Perimortem cesarean delivery is defined as a cesarean delivery initiated after cardiopulmonary resuscitation (CPR) has been initiated. Cardiopulmonary arrest during pregnancy is a rare event, estimated to occur in approximately 1:20,000 to 1:50,000 parturients in all stages of pregnancy.1 Mhyre et al.2 recently estimated the incidence of cardiac arrest in women hospitalized for delivery in the United States to be 1:12,000. This increased frequency of cardiac arrest may indicate that delivery and postpartum are high-risk periods for this event.1 The etiology of maternal cardiac arrest may be unique to pregnancy, due to a preexisting condition or a combination of events related to both. Pregnancy has long been considered a goiterogenic stimulus, and thyroid volume may increase by as much as 30%.3 The incidence of goiter in pregnant women varies worldwide and is more prevalent in geographic areas of iodine deficiency. Data suggest that parturients with preexisting diffuse goiter are at greater risk for further gland enlargement than their nonpregnant counterparts.4 Here, we present a case of cardiopulmonary arrest and perimortem cesarean delivery followed by complete recovery of both mother and fetus in a morbidly obese female with chronic hypertension, superimposed preeclampsia, and goiter.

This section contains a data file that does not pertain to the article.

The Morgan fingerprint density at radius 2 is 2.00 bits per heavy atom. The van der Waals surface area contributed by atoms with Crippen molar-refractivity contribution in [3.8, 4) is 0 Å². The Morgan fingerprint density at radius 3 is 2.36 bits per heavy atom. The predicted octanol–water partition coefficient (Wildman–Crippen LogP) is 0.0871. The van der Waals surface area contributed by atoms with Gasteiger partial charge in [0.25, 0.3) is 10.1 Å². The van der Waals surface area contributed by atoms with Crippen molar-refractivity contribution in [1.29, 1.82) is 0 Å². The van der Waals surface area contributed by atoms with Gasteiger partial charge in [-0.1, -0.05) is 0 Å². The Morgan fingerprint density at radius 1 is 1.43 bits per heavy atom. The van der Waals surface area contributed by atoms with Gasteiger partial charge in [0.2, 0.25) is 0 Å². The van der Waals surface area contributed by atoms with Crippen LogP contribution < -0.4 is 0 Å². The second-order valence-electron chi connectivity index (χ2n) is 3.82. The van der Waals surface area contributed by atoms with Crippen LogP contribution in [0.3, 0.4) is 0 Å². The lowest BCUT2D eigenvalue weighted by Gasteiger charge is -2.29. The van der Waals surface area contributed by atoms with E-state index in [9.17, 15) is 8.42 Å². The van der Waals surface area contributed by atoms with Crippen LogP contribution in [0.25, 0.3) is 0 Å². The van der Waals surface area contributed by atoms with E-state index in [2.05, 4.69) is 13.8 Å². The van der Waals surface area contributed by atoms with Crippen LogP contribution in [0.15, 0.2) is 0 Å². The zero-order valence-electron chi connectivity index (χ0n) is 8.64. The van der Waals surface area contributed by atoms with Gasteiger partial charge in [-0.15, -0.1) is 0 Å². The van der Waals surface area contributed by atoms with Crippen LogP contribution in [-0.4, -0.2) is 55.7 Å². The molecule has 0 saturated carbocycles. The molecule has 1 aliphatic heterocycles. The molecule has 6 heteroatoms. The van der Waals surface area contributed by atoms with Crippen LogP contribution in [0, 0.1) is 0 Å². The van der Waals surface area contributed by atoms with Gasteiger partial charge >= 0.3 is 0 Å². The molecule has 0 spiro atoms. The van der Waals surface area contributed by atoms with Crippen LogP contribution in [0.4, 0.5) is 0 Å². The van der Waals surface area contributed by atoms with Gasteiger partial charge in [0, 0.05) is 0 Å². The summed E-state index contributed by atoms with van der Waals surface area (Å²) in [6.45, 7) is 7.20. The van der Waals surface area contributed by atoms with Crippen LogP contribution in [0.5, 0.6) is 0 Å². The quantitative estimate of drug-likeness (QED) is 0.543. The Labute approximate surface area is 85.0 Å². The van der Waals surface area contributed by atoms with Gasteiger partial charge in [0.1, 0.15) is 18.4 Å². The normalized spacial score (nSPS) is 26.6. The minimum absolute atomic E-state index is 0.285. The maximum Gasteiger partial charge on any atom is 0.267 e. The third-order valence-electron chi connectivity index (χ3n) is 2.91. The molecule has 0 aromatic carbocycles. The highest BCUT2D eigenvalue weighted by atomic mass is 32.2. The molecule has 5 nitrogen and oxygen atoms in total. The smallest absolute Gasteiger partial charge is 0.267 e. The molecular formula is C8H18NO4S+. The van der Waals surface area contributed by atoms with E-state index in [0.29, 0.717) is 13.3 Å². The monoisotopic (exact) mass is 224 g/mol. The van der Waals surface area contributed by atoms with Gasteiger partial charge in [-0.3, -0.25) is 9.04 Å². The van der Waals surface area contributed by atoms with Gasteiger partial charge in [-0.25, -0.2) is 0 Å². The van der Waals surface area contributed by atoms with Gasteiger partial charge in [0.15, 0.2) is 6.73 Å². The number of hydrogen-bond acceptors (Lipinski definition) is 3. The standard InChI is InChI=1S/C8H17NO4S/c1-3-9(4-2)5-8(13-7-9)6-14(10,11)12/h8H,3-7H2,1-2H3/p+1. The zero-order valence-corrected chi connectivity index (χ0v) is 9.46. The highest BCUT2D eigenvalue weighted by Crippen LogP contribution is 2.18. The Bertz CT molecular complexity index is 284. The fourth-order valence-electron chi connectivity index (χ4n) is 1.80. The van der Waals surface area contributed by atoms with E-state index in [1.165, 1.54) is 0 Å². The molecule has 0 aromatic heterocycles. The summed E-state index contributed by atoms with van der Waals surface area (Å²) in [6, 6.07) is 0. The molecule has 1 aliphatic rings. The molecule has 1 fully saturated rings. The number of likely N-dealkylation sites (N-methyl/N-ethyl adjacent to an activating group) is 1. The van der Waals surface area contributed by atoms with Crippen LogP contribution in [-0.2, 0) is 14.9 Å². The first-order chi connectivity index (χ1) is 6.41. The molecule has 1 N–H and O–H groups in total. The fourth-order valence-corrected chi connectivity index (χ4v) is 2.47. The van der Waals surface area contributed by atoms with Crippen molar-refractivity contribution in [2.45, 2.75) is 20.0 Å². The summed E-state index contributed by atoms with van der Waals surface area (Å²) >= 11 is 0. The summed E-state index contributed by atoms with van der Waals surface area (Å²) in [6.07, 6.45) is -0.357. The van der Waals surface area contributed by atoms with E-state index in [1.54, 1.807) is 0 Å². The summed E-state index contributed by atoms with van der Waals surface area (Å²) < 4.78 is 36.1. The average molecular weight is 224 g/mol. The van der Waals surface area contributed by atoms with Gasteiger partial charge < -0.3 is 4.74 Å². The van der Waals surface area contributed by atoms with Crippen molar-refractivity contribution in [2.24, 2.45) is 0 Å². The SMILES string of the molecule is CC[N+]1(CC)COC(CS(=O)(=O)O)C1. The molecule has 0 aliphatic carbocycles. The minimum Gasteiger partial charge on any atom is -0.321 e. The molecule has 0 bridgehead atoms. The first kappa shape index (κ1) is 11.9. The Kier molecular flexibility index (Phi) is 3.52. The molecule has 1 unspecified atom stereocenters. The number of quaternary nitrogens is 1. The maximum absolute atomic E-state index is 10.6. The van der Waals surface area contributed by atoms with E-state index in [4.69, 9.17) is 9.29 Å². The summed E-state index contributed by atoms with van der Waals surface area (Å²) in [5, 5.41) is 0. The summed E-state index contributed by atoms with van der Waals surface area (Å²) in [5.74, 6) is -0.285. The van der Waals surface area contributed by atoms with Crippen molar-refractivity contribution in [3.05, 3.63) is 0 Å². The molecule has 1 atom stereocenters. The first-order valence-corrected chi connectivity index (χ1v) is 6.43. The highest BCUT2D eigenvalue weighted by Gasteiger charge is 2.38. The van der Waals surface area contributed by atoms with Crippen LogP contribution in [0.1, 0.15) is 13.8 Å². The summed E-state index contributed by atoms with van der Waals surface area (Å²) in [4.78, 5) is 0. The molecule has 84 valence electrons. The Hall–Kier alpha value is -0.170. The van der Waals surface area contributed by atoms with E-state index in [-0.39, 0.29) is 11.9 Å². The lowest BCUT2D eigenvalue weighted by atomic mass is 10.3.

Multiple attempts to contact the patient were unsuccessful, and the patient was lost to medical follow-up. The Feinstein Institute IRB approved publication of this case report, without patient consent.

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CASE DESCRIPTION